Regarding the feature differences, a stand-alone telephone system would suffer from the loss of the camp-on, call pickup, and transferring without monitoring features. Emergency calls from lines on the stand-alone system, whether they were located on-campus or off-campus, would be accomplished by dialing "9-911", and these calls would be routed to the Campus Police Department. The ANI and ALI would be lost, however, since the calling line number would not transit the 911 network.

The campus emergency phones would be connected to the stand-alone system, which in turn would be connected to the GTD4600 by means of multiple tie lines. This arrangement would allow for the ALI feature to be used by the Campus Police Department so that the location of the campus emergency phones would be known by the police dispatcher on a call by call basis. These multiple tie lines would also be used for the modem pool connections so that it would not be necessary to change the pilot numbers of the modem pools. Calls to the modem pools would come into the GTD4600 and they do today, and be switched to the stand-alone system via the tie lines.

In order to provide voice mail service to customers with lines from the stand-alone system, it would be necessary to partition the UCSB Voice Server into "domains". Although the technical literature on the UCSB Voice Server indicates that the feature limitations between domains is controlled by the system administrator, it is unlikely that service between the two domains would be completely transparent. Forwarding messages between domains, and creating broadcast lists including message boxes from both domains could entail exceptionally complicated procedures.

Ultimately, approximately 150 to 200 customers would be provided service from the rented stand-alone system.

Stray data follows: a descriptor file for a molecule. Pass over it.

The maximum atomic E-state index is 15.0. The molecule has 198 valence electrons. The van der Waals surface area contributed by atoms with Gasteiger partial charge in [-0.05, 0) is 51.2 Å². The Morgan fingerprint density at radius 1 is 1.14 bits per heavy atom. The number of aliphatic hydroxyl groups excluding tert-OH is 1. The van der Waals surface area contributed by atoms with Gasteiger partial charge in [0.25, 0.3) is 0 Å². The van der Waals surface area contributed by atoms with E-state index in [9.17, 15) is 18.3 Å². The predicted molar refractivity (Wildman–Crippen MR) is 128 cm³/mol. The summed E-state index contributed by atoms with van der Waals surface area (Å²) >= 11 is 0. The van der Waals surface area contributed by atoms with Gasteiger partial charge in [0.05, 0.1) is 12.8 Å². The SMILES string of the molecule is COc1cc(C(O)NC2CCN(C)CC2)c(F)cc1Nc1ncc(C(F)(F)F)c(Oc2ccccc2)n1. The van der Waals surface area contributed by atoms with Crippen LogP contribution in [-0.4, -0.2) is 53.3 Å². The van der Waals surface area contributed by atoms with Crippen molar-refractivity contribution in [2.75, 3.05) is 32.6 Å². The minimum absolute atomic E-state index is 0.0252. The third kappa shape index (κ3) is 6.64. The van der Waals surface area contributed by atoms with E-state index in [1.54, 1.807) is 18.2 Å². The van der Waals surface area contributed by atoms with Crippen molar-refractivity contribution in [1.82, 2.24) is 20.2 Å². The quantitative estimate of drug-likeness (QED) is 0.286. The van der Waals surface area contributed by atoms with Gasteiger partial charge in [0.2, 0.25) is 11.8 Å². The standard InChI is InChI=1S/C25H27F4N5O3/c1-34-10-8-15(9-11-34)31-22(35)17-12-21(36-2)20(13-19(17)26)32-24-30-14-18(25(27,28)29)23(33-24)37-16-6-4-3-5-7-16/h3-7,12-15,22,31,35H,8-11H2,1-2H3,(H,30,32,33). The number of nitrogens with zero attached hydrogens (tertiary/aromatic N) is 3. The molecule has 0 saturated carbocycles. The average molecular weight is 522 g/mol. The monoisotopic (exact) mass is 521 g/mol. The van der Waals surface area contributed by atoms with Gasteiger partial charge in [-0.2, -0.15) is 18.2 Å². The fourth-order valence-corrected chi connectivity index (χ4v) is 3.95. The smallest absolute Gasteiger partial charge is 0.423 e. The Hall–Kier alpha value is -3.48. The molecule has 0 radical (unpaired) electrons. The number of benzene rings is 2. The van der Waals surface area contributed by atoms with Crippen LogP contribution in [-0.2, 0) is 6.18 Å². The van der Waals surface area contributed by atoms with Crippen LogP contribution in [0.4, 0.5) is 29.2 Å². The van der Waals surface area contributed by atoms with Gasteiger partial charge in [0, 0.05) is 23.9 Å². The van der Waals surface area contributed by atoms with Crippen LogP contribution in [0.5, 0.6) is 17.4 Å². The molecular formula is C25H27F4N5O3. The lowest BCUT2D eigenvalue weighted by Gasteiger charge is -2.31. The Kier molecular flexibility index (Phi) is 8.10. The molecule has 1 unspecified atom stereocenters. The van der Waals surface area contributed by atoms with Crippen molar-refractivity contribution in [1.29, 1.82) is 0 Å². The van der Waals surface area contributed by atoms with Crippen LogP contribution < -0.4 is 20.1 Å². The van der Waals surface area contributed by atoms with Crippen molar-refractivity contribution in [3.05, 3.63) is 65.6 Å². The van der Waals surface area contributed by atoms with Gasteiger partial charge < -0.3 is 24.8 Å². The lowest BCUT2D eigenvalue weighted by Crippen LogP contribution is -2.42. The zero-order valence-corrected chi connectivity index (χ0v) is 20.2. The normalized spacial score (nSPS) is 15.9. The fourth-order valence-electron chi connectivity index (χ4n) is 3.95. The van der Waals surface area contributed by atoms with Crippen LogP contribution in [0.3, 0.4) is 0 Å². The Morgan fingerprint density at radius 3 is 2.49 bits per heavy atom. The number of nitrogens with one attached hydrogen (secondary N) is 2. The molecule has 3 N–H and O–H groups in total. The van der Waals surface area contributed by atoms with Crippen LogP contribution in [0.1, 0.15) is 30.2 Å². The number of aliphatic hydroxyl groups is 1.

Option 7, replace the GTD4600 with leased service from GTE's Central Office in Ellwood, no later than the first quarter of 1996, explores the possibility of simply renting CentraNet service from GTE as an alternative to the GTD4600, and converting the entire campus to CentraNet to eliminate the feature differences and limitations. Since this represents a significant capital investment on the part of GTE in an expansion of the Ellwood Central Office and a major reconstruction of the conduit system between Ellwood Station Road and the UCSB switch room, GTE would require a seven (7) year contract for the CentraNet service. Because of the lead time necessary for the line addition in GTE's Central Office and the reconstruction of the conduit system, GTE has stated that it could be 4 to 6 months from the signing of a CentraNet contract before the campus could be converted to Centranet.

This option has the effect of eliminating the time associated with needs assessment, consultation, and competitive procurement, since, at this time, GTE is the only telephone service provider who can provide UCSB with leased service (this condition changes in January, 1997). This option also requires no capital, since the investment would be made by GTE and recovered in their 7 year rental rate.

The liability of this option is that it eliminates all the benefits of needs assessment, consultation, and competitive procurement, and the campus would be restricted from adding new lines during the 4 to 6 month interval immediately after the contract is signed. In short, the campus would be committed to 7 years of telephone service which may or may not meet present and future technological and feature requirements, at a cost which, without the benefit of competitive procurement, would significantly raise the rates for telephone service to the campus.